Edoardo Campanella, 12 August 2014

Separatism is on the rise in Europe. This column argues that, while the Eurozone Crisis is certainly reinforcing regional tensions, the underlying causes are globalisation and the deepening of the European project. Independence campaigners want access to the larger European market, while unfettering their regions from the centralised control of national governments. Renegotiating the terms of the relationship between national and regional governments is preferable to resorting to political threats or the use of force.

Ganeshan Wignaraja, 06 April 2013

Asia’s trade-policy landscape is set to change with the start of negotiations on a Regional Comprehensive Economic Partnership involving ASEAN and major regional economies. This column argues that such a deal could bring economic benefits, but that realising them depends on tackling several challenges during the negotiations and afterwards.

Claude Barfield, 01 August 2012

Canada and Mexico have recently been invited to join negotiations for the Trans-Pacific Partnership. This column argues that this is a big deal. It could produce a domino effect, beginning with the addition of Japan and Korea and leading to a model 21st century trade area encompassing over 700 million people with a combined GDP of some $26 trillion.

Neeltje van Horen, 25 October 2011

The global financial crisis has hurt banks in both advanced and emerging economies, but this column says the turmoil has favored the emerging-market entities in relative terms. It predicts a growing role for emerging-market banks in the global financial system, particularly in their own regions.

Nadia Rocha, Robert Teh, 21 July 2011

Preferential trade agreements are now a prominent feature of the global trading system. This column introduces the WTO's new World Trade Report that explores why deep regionalism is gaining momentum. It also proposes a number of options for increasing coherence between such agreements and the multilateral trading system.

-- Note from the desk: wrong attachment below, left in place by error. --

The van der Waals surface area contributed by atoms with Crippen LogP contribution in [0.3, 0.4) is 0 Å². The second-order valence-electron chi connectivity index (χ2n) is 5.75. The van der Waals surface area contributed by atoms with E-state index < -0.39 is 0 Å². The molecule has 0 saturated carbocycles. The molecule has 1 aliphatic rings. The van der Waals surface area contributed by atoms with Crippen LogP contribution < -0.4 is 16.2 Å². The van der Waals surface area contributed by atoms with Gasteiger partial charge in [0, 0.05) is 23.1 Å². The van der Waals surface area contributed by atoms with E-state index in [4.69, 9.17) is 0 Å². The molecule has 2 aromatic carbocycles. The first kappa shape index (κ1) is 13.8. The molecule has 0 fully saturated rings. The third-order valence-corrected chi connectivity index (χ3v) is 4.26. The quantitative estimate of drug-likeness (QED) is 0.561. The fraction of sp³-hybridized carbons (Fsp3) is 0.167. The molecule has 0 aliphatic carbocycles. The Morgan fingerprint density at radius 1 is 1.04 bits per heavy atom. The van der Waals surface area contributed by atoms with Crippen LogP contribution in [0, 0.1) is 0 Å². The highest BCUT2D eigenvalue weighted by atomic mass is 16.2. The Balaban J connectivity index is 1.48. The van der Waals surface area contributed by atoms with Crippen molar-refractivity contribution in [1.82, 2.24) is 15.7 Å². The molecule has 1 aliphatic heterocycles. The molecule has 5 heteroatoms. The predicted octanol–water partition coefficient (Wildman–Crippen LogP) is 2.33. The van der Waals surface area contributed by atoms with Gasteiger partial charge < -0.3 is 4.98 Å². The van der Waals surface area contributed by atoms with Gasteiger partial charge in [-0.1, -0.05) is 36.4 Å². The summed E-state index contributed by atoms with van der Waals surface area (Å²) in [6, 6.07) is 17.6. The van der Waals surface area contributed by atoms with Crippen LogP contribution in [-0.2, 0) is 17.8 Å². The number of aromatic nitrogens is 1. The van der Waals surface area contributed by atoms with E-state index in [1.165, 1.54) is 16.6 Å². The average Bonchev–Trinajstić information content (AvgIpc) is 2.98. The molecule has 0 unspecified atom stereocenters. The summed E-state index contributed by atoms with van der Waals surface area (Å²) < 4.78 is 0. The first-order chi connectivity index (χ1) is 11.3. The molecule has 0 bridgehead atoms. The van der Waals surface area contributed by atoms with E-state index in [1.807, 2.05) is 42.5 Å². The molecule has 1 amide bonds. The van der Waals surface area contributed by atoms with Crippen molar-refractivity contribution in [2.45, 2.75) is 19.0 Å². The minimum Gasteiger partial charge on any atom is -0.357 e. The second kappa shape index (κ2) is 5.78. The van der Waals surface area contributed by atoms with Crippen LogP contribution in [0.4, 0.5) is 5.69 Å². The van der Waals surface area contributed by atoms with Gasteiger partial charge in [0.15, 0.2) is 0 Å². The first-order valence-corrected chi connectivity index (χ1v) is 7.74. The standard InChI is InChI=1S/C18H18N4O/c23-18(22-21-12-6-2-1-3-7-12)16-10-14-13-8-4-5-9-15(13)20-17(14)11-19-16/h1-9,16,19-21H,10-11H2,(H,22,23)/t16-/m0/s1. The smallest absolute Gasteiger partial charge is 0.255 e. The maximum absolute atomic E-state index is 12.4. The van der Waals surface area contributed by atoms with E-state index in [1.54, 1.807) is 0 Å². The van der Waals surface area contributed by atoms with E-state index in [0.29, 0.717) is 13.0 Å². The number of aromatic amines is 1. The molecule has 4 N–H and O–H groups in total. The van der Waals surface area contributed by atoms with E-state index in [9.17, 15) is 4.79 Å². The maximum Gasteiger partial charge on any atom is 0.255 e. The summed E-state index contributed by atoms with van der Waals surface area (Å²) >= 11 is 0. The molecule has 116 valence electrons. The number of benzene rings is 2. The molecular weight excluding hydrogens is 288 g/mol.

Richard Baldwin, 23 May 2011

How will global trade evolve in the 21st century? CEPR Policy Insight 56 points to a new way of thinking about regionalism - specifically, its economic implications, its political economy determinants, and its impact on the world trade system and the WTO.

Richard Baldwin, 23 May 2011

How will global trade governance evolve in the 21st century? This column introduces a new CEPR Policy Insight arguing that 1) trade today is radically more complex than last century 2) 21st century trade demands are currently being met by “21st century regionalism”, not the WTO, and 3) this regionalism has quite different implications for world trade than the traditional thinking suggests.

Claude Barfield, 28 April 2011

Another suspension of the Doha Round is the likely outcome of the upcoming meeting. This essay argues that such a failure is now more dangerous than ever. For domestic political reasons unrelated to trade, the US will be in no position to lead on international trade issues for some years. As the US is still the “indispensable nation” for WTO talks, this means 2011 is the last good opportunity for many years.

Kati Suominen, 03 November 2010

Will financial regionalism damagingly fragment the global financial architecture precisely at the time when sturdy system-wide management is needed? This column points to the world trading system’s engagement with regional trade agreements as a source of lessons for how to harmonise regional and global approaches to international finance.

Dany Jaimovich, Richard Baldwin, 02 September 2010